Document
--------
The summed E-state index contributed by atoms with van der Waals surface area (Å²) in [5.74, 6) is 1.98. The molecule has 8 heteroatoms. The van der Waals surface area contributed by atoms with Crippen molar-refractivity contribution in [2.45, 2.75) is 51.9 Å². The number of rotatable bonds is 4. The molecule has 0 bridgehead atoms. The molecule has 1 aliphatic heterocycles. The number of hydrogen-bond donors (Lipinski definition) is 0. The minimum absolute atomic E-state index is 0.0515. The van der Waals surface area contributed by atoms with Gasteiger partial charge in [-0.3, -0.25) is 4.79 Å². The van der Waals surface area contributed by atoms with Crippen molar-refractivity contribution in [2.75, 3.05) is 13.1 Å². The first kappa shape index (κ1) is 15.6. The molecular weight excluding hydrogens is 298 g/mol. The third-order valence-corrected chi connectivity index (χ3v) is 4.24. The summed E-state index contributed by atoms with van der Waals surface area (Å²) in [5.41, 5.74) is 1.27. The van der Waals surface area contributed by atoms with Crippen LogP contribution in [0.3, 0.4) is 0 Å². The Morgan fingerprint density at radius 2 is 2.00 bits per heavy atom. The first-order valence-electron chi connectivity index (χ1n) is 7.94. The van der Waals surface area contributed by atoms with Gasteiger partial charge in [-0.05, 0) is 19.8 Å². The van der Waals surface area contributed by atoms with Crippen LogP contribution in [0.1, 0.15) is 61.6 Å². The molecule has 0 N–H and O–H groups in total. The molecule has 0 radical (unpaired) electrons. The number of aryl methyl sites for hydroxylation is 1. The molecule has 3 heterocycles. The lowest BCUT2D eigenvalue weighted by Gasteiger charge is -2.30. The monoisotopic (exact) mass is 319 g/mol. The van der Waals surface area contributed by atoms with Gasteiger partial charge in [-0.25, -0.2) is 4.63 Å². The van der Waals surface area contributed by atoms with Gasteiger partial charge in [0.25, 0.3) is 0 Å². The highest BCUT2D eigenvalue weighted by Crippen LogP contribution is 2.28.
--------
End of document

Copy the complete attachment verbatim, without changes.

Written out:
The summed E-state index contributed by atoms with van der Waals surface area (Å²) in [5.74, 6) is 1.98. The molecule has 8 heteroatoms. The van der Waals surface area contributed by atoms with Crippen molar-refractivity contribution in [2.45, 2.75) is 51.9 Å². The number of rotatable bonds is 4. The molecule has 0 bridgehead atoms. The molecule has 1 aliphatic heterocycles. The number of hydrogen-bond donors (Lipinski definition) is 0. The minimum absolute atomic E-state index is 0.0515. The van der Waals surface area contributed by atoms with Gasteiger partial charge in [-0.3, -0.25) is 4.79 Å². The van der Waals surface area contributed by atoms with Crippen molar-refractivity contribution in [2.75, 3.05) is 13.1 Å². The first kappa shape index (κ1) is 15.6. The molecular weight excluding hydrogens is 298 g/mol. The third-order valence-corrected chi connectivity index (χ3v) is 4.24. The summed E-state index contributed by atoms with van der Waals surface area (Å²) in [5.41, 5.74) is 1.27. The van der Waals surface area contributed by atoms with Crippen LogP contribution in [0.3, 0.4) is 0 Å². The Morgan fingerprint density at radius 2 is 2.00 bits per heavy atom. The first-order valence-electron chi connectivity index (χ1n) is 7.94. The van der Waals surface area contributed by atoms with Gasteiger partial charge in [-0.05, 0) is 19.8 Å². The van der Waals surface area contributed by atoms with Crippen LogP contribution in [0.1, 0.15) is 61.6 Å². The molecule has 0 N–H and O–H groups in total. The molecule has 0 radical (unpaired) electrons. The number of aryl methyl sites for hydroxylation is 1. The molecule has 3 heterocycles. The lowest BCUT2D eigenvalue weighted by Gasteiger charge is -2.30. The monoisotopic (exact) mass is 319 g/mol. The van der Waals surface area contributed by atoms with Gasteiger partial charge in [-0.25, -0.2) is 4.63 Å². The van der Waals surface area contributed by atoms with Gasteiger partial charge in [0.25, 0.3) is 0 Å². The highest BCUT2D eigenvalue weighted by Crippen LogP contribution is 2.28.